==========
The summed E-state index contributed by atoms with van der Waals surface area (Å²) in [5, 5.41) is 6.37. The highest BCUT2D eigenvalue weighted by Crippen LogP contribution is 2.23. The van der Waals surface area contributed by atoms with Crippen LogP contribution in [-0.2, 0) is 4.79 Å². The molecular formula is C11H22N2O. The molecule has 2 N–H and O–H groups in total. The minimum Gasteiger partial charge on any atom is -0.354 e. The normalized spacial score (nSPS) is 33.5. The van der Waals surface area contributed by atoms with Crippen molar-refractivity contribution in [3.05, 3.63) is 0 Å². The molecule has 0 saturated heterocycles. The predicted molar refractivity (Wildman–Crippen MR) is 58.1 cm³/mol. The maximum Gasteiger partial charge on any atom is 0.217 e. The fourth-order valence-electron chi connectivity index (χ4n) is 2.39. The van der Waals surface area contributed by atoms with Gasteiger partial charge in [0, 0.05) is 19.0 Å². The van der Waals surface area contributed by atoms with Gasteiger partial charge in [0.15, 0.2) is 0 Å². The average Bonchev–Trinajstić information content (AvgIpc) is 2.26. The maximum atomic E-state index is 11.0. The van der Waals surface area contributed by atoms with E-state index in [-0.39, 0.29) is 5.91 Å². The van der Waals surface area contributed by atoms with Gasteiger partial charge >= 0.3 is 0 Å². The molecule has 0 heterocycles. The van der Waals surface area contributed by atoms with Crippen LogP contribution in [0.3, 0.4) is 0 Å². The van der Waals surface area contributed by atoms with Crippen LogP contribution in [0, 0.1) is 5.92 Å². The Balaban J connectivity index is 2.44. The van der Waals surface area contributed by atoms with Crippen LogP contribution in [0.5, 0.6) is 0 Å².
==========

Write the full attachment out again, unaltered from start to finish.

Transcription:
The summed E-state index contributed by atoms with van der Waals surface area (Å²) in [5, 5.41) is 6.37. The highest BCUT2D eigenvalue weighted by Crippen LogP contribution is 2.23. The van der Waals surface area contributed by atoms with Crippen LogP contribution in [-0.2, 0) is 4.79 Å². The molecular formula is C11H22N2O. The molecule has 2 N–H and O–H groups in total. The minimum Gasteiger partial charge on any atom is -0.354 e. The normalized spacial score (nSPS) is 33.5. The van der Waals surface area contributed by atoms with Crippen molar-refractivity contribution in [3.05, 3.63) is 0 Å². The molecule has 0 saturated heterocycles. The predicted molar refractivity (Wildman–Crippen MR) is 58.1 cm³/mol. The maximum Gasteiger partial charge on any atom is 0.217 e. The fourth-order valence-electron chi connectivity index (χ4n) is 2.39. The van der Waals surface area contributed by atoms with Gasteiger partial charge in [0, 0.05) is 19.0 Å². The van der Waals surface area contributed by atoms with Gasteiger partial charge in [0.15, 0.2) is 0 Å². The average Bonchev–Trinajstić information content (AvgIpc) is 2.26. The maximum atomic E-state index is 11.0. The van der Waals surface area contributed by atoms with E-state index in [-0.39, 0.29) is 5.91 Å². The van der Waals surface area contributed by atoms with Gasteiger partial charge >= 0.3 is 0 Å². The molecule has 0 heterocycles. The van der Waals surface area contributed by atoms with Crippen LogP contribution in [0.3, 0.4) is 0 Å². The van der Waals surface area contributed by atoms with Crippen LogP contribution in [0, 0.1) is 5.92 Å². The Balaban J connectivity index is 2.44. The van der Waals surface area contributed by atoms with Crippen LogP contribution in [0.5, 0.6) is 0 Å².